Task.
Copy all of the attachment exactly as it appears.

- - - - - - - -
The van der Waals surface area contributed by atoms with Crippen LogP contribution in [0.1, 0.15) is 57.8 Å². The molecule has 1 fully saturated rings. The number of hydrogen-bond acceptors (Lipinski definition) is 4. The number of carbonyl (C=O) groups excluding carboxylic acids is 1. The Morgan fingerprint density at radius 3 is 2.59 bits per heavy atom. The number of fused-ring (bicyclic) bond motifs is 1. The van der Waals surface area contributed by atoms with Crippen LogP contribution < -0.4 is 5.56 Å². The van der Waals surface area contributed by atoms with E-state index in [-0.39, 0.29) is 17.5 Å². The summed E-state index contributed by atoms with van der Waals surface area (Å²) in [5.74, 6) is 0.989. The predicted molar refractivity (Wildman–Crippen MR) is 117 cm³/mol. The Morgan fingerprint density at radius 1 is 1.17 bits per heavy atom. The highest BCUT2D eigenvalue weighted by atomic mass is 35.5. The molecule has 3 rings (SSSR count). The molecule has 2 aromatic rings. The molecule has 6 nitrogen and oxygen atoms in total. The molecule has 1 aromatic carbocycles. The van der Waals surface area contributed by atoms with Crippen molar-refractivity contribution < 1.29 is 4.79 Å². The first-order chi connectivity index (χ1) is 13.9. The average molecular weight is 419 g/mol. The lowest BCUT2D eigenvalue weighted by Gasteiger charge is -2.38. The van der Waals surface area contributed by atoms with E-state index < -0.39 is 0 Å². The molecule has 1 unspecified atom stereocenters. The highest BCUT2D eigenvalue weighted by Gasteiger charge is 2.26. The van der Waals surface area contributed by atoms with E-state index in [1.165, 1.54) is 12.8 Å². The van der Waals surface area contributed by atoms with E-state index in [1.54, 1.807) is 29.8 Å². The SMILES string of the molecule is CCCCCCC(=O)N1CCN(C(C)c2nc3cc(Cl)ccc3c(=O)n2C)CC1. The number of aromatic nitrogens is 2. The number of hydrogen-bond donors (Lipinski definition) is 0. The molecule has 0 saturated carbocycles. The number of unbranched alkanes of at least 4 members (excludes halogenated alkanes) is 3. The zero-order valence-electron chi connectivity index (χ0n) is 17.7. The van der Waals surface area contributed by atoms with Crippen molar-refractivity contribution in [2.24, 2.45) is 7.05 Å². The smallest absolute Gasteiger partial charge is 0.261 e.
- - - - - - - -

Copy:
The van der Waals surface area contributed by atoms with Crippen LogP contribution in [0.1, 0.15) is 57.8 Å². The molecule has 1 fully saturated rings. The number of hydrogen-bond acceptors (Lipinski definition) is 4. The number of carbonyl (C=O) groups excluding carboxylic acids is 1. The Morgan fingerprint density at radius 3 is 2.59 bits per heavy atom. The number of fused-ring (bicyclic) bond motifs is 1. The van der Waals surface area contributed by atoms with Crippen LogP contribution < -0.4 is 5.56 Å². The van der Waals surface area contributed by atoms with E-state index in [-0.39, 0.29) is 17.5 Å². The summed E-state index contributed by atoms with van der Waals surface area (Å²) in [5.74, 6) is 0.989. The predicted molar refractivity (Wildman–Crippen MR) is 117 cm³/mol. The Morgan fingerprint density at radius 1 is 1.17 bits per heavy atom. The highest BCUT2D eigenvalue weighted by atomic mass is 35.5. The molecule has 3 rings (SSSR count). The molecule has 2 aromatic rings. The molecule has 6 nitrogen and oxygen atoms in total. The molecule has 1 aromatic carbocycles. The van der Waals surface area contributed by atoms with Crippen molar-refractivity contribution < 1.29 is 4.79 Å². The first-order chi connectivity index (χ1) is 13.9. The average molecular weight is 419 g/mol. The lowest BCUT2D eigenvalue weighted by Gasteiger charge is -2.38. The van der Waals surface area contributed by atoms with E-state index < -0.39 is 0 Å². The molecule has 1 unspecified atom stereocenters. The highest BCUT2D eigenvalue weighted by Gasteiger charge is 2.26. The van der Waals surface area contributed by atoms with E-state index in [1.165, 1.54) is 12.8 Å². The van der Waals surface area contributed by atoms with E-state index in [1.54, 1.807) is 29.8 Å². The SMILES string of the molecule is CCCCCCC(=O)N1CCN(C(C)c2nc3cc(Cl)ccc3c(=O)n2C)CC1. The number of aromatic nitrogens is 2. The number of hydrogen-bond donors (Lipinski definition) is 0. The molecule has 0 saturated carbocycles. The number of unbranched alkanes of at least 4 members (excludes halogenated alkanes) is 3. The zero-order valence-electron chi connectivity index (χ0n) is 17.7. The van der Waals surface area contributed by atoms with Crippen molar-refractivity contribution in [2.24, 2.45) is 7.05 Å². The smallest absolute Gasteiger partial charge is 0.261 e.